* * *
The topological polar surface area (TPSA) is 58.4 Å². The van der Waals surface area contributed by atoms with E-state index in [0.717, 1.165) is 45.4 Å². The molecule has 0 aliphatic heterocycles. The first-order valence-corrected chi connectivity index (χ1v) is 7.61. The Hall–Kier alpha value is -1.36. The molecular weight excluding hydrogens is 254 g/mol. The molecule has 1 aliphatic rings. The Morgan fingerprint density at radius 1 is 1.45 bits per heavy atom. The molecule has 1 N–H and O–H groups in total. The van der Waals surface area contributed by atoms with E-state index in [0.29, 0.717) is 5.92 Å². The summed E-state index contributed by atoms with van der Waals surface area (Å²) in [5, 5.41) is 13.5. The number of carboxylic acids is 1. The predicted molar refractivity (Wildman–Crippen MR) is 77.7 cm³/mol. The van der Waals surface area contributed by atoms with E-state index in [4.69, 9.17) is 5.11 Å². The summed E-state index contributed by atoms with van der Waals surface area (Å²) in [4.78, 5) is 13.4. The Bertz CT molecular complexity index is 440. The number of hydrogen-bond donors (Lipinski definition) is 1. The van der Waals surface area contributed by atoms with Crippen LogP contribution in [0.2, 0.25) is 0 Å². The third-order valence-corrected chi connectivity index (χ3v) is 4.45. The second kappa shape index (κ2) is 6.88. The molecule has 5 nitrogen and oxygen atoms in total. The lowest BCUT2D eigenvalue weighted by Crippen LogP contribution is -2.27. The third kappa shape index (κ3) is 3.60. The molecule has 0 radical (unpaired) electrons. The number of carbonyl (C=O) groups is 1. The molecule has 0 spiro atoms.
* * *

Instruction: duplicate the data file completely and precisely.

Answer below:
The topological polar surface area (TPSA) is 58.4 Å². The van der Waals surface area contributed by atoms with E-state index in [0.717, 1.165) is 45.4 Å². The molecule has 0 aliphatic heterocycles. The first-order valence-corrected chi connectivity index (χ1v) is 7.61. The Hall–Kier alpha value is -1.36. The molecular weight excluding hydrogens is 254 g/mol. The molecule has 1 aliphatic rings. The Morgan fingerprint density at radius 1 is 1.45 bits per heavy atom. The molecule has 1 N–H and O–H groups in total. The van der Waals surface area contributed by atoms with E-state index in [0.29, 0.717) is 5.92 Å². The summed E-state index contributed by atoms with van der Waals surface area (Å²) in [5, 5.41) is 13.5. The number of carboxylic acids is 1. The predicted molar refractivity (Wildman–Crippen MR) is 77.7 cm³/mol. The van der Waals surface area contributed by atoms with E-state index in [4.69, 9.17) is 5.11 Å². The summed E-state index contributed by atoms with van der Waals surface area (Å²) in [4.78, 5) is 13.4. The Bertz CT molecular complexity index is 440. The number of hydrogen-bond donors (Lipinski definition) is 1. The van der Waals surface area contributed by atoms with Crippen LogP contribution in [0.2, 0.25) is 0 Å². The third-order valence-corrected chi connectivity index (χ3v) is 4.45. The second kappa shape index (κ2) is 6.88. The molecule has 5 nitrogen and oxygen atoms in total. The lowest BCUT2D eigenvalue weighted by Crippen LogP contribution is -2.27. The third kappa shape index (κ3) is 3.60. The molecule has 0 radical (unpaired) electrons. The number of carbonyl (C=O) groups is 1. The molecule has 0 spiro atoms.